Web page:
Bendy dolls

My doll -- front -- she is 2.5" tall

I bought some dolls from Princess Nimble Thimble’s fabulous shop as Christmas gifts for the nieces/nephew (and one for me! how can you resist?).  I shared them with one of my crafty friends who attends the monthly crafting night that I host, and she was enamored!  I actually had a few bendy dolls in progress from months and months ago that I had created soon after purchasing the book, Felt Wee Folk.  So, using the instructions and base patterns in that book, and gazing in adoration at Princess Nimble-Thimble’s creations on Flickr, we made some dolls at our Saturday crafty night last weekend!  I absolutely love them.  I did not expect them to turn out so wonderfully as a first attempt.  Now I need to make more!

My doll -- back

My Star Wars-obsessed 7yo thinks I should make one like Ventress.  Hmm….and my 5yo thinks a “soldier who guards the gates of the castle” would be cool.  Then the 5yo was looking through my Felt Wee Folk book tonight, and started flagging pages he liked with Post-It notes.  I see more bendy dolls in my future!

My friend's doll -- who is a bit bigger -- maybe 3.5"

Thanks to Dannielle at Princess Nimble-Thimble for the wonderful inspiration (oooh…she has ballerinas in stock!).  Her creations are amazing.  Seeing how long it took me to make just one, and how imperfect it is, I’m in awe of her talent!  She also has a photo tutorial for the dolls on Flickr.

Christmas Gifts – Fabric Baskets

I came across the Alexander Henry Good Earth fabric a few months ago, and *knew* that I needed to make something with it for J’s Montessori teachers.  The little children in costumes from around the world are adorable (called “You and Me”).  So I showed it to my friend, and we came up with a plan to make fabric baskets.  After searching around through many tutorials, we decided to use the tutorial from Pink Penguin.  It’s for a patchwork basket, but I just modified it to remove that step, and I enlarged the pattern as I wanted mine to be bigger.  Her tutorial was great and I didn’t have any problems at all.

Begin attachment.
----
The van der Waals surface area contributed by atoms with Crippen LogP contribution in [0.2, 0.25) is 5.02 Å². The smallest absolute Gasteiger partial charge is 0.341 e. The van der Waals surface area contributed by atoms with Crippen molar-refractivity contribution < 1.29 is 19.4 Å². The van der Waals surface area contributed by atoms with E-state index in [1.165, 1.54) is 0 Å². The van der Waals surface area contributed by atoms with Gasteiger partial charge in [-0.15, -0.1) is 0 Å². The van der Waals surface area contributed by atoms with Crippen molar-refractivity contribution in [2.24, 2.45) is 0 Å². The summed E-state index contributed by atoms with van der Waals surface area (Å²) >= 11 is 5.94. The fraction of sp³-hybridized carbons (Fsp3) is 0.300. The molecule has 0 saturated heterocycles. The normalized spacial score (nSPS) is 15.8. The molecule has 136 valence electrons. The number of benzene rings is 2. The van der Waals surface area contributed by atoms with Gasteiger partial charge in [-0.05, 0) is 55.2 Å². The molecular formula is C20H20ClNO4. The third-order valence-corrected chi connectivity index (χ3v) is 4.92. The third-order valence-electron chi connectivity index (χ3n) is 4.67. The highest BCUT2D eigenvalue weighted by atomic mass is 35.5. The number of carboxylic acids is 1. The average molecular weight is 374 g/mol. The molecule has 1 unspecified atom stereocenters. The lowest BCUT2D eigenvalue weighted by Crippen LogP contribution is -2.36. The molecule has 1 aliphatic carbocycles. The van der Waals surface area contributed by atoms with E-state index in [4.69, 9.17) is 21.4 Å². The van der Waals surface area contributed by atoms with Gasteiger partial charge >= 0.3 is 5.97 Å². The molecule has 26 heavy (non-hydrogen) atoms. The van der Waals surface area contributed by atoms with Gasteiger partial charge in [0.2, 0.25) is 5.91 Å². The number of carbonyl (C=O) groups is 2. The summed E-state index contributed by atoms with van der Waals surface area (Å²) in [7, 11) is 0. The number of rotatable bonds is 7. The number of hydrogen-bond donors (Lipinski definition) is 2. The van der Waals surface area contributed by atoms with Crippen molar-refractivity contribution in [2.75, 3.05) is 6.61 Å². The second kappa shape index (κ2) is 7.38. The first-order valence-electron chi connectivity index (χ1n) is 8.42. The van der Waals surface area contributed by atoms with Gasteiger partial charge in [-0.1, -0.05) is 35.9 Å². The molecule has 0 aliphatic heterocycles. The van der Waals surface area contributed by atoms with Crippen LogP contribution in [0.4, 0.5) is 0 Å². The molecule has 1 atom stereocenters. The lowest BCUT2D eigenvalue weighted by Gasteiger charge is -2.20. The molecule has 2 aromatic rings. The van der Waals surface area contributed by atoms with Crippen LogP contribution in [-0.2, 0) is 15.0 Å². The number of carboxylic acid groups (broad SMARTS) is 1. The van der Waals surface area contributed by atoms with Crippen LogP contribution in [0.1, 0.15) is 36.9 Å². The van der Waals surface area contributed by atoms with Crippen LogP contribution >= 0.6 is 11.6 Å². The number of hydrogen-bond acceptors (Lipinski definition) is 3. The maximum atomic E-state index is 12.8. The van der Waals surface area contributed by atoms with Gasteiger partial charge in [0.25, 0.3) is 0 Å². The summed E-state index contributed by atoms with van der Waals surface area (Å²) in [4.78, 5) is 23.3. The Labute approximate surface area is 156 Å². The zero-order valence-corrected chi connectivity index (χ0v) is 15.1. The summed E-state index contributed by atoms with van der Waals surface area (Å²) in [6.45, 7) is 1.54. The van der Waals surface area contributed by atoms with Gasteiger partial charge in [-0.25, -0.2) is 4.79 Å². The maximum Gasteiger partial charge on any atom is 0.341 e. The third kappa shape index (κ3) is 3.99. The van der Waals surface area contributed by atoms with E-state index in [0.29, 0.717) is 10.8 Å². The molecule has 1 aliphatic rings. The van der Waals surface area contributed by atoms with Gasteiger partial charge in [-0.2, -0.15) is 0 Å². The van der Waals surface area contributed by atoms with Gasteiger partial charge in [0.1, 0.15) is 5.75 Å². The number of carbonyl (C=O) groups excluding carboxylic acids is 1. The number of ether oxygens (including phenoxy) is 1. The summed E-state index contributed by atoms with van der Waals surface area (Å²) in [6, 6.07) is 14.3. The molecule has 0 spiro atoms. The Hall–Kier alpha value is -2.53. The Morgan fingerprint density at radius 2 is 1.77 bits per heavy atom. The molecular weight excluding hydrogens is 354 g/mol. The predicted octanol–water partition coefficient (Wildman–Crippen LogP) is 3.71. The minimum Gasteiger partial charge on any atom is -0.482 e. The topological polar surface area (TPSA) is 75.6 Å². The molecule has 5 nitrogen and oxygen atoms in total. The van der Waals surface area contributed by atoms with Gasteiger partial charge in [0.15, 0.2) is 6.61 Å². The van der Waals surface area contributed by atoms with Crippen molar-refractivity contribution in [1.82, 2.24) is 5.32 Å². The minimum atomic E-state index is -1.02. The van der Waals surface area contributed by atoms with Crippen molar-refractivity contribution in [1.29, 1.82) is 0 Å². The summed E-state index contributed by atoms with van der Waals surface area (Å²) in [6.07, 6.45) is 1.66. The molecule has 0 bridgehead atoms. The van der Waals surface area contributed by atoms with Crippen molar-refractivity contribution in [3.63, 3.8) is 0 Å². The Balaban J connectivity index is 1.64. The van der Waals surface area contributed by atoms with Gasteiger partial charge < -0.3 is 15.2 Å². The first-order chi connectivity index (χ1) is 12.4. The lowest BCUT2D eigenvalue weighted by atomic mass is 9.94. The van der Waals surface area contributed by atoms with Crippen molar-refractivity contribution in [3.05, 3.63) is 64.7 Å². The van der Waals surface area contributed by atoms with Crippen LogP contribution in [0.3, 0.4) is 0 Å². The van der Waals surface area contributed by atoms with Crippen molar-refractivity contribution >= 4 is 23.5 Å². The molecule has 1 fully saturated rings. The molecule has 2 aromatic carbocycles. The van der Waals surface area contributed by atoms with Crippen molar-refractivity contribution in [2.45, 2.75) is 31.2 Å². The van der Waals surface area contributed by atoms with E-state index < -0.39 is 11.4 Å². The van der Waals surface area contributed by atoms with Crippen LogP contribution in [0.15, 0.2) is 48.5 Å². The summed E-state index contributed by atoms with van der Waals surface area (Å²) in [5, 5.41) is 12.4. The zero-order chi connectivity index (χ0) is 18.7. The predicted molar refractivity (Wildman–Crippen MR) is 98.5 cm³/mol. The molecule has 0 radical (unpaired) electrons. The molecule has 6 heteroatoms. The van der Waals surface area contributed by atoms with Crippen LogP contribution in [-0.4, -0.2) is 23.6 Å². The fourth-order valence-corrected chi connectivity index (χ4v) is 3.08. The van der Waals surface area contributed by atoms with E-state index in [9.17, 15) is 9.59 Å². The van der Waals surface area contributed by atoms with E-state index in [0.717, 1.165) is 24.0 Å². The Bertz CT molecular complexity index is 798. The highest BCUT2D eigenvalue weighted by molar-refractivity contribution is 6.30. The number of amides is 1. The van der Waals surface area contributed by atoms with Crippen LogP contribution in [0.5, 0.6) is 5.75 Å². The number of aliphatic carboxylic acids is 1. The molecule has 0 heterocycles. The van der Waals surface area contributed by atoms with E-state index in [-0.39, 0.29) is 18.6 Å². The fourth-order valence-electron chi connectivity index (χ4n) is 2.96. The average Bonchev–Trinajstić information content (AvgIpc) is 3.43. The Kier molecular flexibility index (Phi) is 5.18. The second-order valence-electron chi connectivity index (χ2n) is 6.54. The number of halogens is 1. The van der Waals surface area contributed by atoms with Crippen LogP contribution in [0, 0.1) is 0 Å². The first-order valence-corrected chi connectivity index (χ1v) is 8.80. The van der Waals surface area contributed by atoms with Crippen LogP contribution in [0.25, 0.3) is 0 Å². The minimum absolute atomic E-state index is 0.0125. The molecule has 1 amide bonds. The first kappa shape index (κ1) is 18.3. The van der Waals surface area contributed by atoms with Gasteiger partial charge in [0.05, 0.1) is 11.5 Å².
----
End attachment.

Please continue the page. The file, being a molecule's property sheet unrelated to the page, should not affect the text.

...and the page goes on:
Before I cut into the expensive Good Earth fabric, I decided to make a prototype which I gave to my friend as a little Christmas surprise.  My friend has these beautiful chickens that my boys adore, which is why I chose the chicken fabric from my stash.  It’s a home dec weight.  The top part of the basket (the red dots, which I’m almost certain is an old Michael Miller print) is just normal quilting cotton.

For the chicken applique, I cut out chickens from the bottom fabric, attached them with Heat and Bond Lite, and then did some “sketchy stitching” around the chickens (using some stabilizer underneath).  I loved how it turned out!  I wanted to keep it, LOL!

Side 1

Side 2

I increased Pink Penguin’s pattern by 25% to make this basket.  I also pieced the bottom since the fabric was directional and I didn’t want the chickens to be upside down on one side.  So, assuming that Pink Penguin’s basket is a “small” size, this would be a “medium” size.

Bottom piece (chicken) = 8″ x 12.5″ (finished size, if your fabric is directional, take this into account, I cut two pieces 4.25″ x 12.5″ and sewed them together with 1/4″ seam)
2 x Top pieces (red dot) = 4.5″ x 12.5″
Lining (also red dot) = 12.5″ x 16″
Handles (two different fabrics) = 2.75″ x 12″
* Use 2″ for the box corners in those steps